Raspberry pavlova ice cream
I like to freeze this classic combination in a non-stick loaf tin lined with baking paper. Once frozen, I lift it out and cut it into slices.
300g double cream
300g Greek yogurt
150g icing sugar
1 box ready-made meringues (about 6), broken into bite-sized pieces
Tip two thirds of the raspberries into a jug and pulse with a stick blender until smooth. Hang a sieve over a bowl and pour in the puree, pushing through with the back of a spoon. Discard pips.
Add double cream, yogurt and icing sugar to a mixing bowl and whisk until forming stiff peaks. You can do this with a whisk, electric beaters or food mixer. Pour in the pipless raspberry puree and mix. Add to a deep-sided container and freeze. Follow the instructions for freezing in the sorbet recipe overleaf, or use an ice cream machine.
Once the ice cream is frozen semi-solid, gently fold through most of the meringue pieces and the whole raspberries, keeping a few raspberries and bits of meringue to decorate the top. Pour into a container, scattering the remaining meringue and raspberries over before putting in the freezer to set solid.
Blackberry & apple sorbet
ICE CREAM MACHINES: BUYING GUIDE
If you want to invest in an ice cream machine, there are two main types to choose from...
1 Freezer bowl
These consist of a bowl that you put in the freezer for 12-24 hours beforehand with an electric paddle attachment that churns the ice cream mixture in the frozen bowl. This is the budget end of the market and you can get one for a relatively affordable £50 or less.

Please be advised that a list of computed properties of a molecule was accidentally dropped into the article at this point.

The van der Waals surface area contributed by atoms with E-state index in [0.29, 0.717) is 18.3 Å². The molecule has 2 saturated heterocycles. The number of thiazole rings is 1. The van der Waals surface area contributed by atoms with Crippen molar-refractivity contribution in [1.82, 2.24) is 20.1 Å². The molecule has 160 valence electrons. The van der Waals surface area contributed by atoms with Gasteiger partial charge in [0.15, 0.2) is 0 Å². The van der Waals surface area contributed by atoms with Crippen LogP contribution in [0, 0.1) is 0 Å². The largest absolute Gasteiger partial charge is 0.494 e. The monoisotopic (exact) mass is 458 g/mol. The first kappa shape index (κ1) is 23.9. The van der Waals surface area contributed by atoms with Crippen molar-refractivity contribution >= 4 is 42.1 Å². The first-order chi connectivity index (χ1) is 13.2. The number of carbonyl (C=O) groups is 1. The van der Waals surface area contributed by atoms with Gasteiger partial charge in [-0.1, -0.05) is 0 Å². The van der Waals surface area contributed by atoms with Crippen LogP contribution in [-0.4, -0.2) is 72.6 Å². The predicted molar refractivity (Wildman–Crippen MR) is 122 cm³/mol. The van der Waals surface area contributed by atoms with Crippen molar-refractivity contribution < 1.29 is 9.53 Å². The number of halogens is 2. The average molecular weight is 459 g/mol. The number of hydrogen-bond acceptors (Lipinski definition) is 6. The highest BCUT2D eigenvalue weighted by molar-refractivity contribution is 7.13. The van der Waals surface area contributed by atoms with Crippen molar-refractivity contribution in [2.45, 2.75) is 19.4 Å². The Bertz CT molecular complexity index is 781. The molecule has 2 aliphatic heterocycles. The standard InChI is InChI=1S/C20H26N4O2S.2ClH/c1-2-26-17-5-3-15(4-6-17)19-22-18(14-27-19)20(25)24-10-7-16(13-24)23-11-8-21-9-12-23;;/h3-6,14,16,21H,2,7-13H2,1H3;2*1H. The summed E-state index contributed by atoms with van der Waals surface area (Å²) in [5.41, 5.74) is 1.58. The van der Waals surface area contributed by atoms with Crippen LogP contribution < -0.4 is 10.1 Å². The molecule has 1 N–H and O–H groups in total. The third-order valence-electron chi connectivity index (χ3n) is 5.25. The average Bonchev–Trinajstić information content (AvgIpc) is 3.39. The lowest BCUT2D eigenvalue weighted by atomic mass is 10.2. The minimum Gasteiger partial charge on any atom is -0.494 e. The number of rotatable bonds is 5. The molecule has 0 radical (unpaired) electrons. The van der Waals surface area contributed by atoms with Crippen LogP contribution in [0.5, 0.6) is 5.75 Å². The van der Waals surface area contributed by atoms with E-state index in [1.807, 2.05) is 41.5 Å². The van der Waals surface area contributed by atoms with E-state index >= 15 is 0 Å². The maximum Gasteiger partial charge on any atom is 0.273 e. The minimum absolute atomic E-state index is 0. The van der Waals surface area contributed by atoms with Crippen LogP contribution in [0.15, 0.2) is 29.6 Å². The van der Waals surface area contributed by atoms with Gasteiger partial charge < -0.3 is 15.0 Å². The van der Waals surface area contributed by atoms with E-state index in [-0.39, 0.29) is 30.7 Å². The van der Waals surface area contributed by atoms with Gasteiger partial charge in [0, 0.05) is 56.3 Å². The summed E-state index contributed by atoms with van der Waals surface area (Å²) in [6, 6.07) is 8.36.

They are usually small and don’t take up
a lot of room in you kitchen, but you need
to plan ahead – which makes them hopeless for impromptu ice-cream making.
They are not a good choice for anyone wanting to make more than one batch at
a time as they need refreezing overnight before you can use them again.
2 Built-in freezer
These use a very convenient electric-powered chilling function to thicken your ice cream as it churns, so you don’t need to plan ahead.
However, they are quite a bit more expensive – some brands cost well over £300 – and are probably only worth investing in if you are a serious and regular ice-cream maker.
They are also bulky, so if you have limited space you may find storing one tricky, especially in the winter when you probably won’t be using it much.
or... stand mixers
Some stand mixers – such as the Kenwood Chef, or Kitchen Aid – have ice-cream making attachments that you can buy separately.
If you have one of these mixers, these accessories might be worth investigating.